“That night in the fields near Bethlehem some shepherds were guarding their sheep. All at once an angel came down to them from the Lord, and the brightness of the Lord’s glory flashed around them.” (Luke 2:8, CEV)
On a recent Advent retreat we were meditating on how we have received surprising, good news in our lives. We shared stories of generous friends who showed up unexpectedly, strangers who opened their hearts in just the way we needed, and the miraculous joy and peace of it all.
But I got stuck with the shepherds. As a child, I was always afraid of the dark, running anxiously from my friend’s well-lit house to my home next door, desperate to evade unseeable horrors. But the shepherds must have been comfortable out there in the dark with their sheep. They lived in a world without motion-activated spotlights, endless lines of streetlights, and the now ubiquitous cellphone glow. Their eyes must have been accustomed to reading the dim landscape which was their home.
And then an angel appears with bright light and good news and their first reaction, Luke tells us, was to be afraid. “The shepherds were frightened.” (Luke3:9b, CEV)
I thought about how hard it can be to move out of my place of comfort even for the promise of something better. I am reluctant to trade the broken-down recliner for one with unstained, intact upholstery because, even though its mechanism is failing, this chair bears my body’s imprint. I know how to sit to not collapse it; I know what to expect. I don’t have to be careful with it. I would be intimidated by fine leather and seamless electronics.
You can see where this is going, can’t you? It’s hard for me to break out of old ways of being — ingrained self-deprecation, decades-long grudges, and trying to finesse the truth to protect another person’s feelings (and my own) – even as the promise of freedom beckons.
Psychologists might refer to these as maladaptive behaviors, Thomas Keating called them my programs for happiness. They developed to protect me from real or perceived threats in childhood. And they must have worked because here I am.
But I’m not a child anymore and these coping skills no longer fit. Still here I sit, stuck in my tattered habits, afraid of being vulnerable enough to move forward. What happens next?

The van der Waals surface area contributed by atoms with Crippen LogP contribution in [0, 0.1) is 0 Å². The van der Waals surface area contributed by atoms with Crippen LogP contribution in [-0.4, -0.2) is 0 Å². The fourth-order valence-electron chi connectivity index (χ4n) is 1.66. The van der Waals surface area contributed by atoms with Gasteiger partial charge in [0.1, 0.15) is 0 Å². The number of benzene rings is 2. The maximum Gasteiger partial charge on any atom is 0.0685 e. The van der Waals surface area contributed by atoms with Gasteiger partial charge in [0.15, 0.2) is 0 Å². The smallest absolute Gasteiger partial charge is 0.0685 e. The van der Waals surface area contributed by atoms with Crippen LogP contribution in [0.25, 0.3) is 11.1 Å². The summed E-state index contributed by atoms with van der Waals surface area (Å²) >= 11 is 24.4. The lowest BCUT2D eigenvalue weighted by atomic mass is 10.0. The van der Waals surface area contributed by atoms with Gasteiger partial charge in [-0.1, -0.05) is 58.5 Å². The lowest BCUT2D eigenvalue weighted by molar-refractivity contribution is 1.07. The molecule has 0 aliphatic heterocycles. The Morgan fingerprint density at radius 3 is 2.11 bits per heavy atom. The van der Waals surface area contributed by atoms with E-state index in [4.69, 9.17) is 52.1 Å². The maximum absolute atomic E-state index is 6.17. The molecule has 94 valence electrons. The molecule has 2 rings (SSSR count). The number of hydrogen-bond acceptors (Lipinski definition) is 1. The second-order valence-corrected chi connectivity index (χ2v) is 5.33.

But the angel said, “Don’t be afraid! I have good news for you, which will make everyone happy. This very day in King David’s hometown a Savior was born for you. He is Christ the Lord. You will know who he is, because you will find him dressed in baby clothes and lying on a bed of hay.” Suddenly many other angels came down from heaven and joined in praising God. (Luke 3: 10-12, CEV)
God, it seems, doubles down in the face of my resistance. God accepts and names my fear then speaks in language I can understand. A newborn on a bed of hay! now that’s something a shepherd can relate to. How many similar invitations does God extend to me every day?
I have experienced this in my work as a rape crisis advocate and now as a spiritual director. It’s as if God says to me: Having trouble being vulnerable? Come, be a companion to people in their time of profound need. Wrestling with family issues? Spend time walking with people whose families are wired together with fear, anger, or the need to control. God grows in me a desire to move outward to the other and inward to myself knowing that I will find salvation there, even if it looks small and vulnerable and human and divine.
After the angels had left and gone back to heaven, the shepherds said to each other, “Let’s go to Bethlehem and see what the Lord has told us about.” They hurried off and found Mary and Joseph, and they saw the baby lying on a bed of hay. (Luke 2:15-16, CEV)
Liz Deal, Associate Spiritual Director
As a spiritual director, Liz combines Formative Spirituality as developed by Fr. Adrian van Kaam with Ignatian spirituality to help people recognize how God is present in every aspect of their lives. Prior to moving to West Virginia in 2010, Liz spent fourteen years as the Coordinator of Adult Formation and Liturgy for a large Catholic parish in suburban Philadelphia, PA. She is comfortable working with men and women of various faith traditions. She offers individual and group spiritual direction (in person and via Zoom or FaceTime), Ignatian silent directed retreats, and the 19th Annotation Spiritual Exercises in Everyday Life.
Liz is a member of the WVIS faculty. She is a certified supervisor for individuals offering individual spiritual direction, group spiritual direction programs, and the 19th Annotation in Daily Life.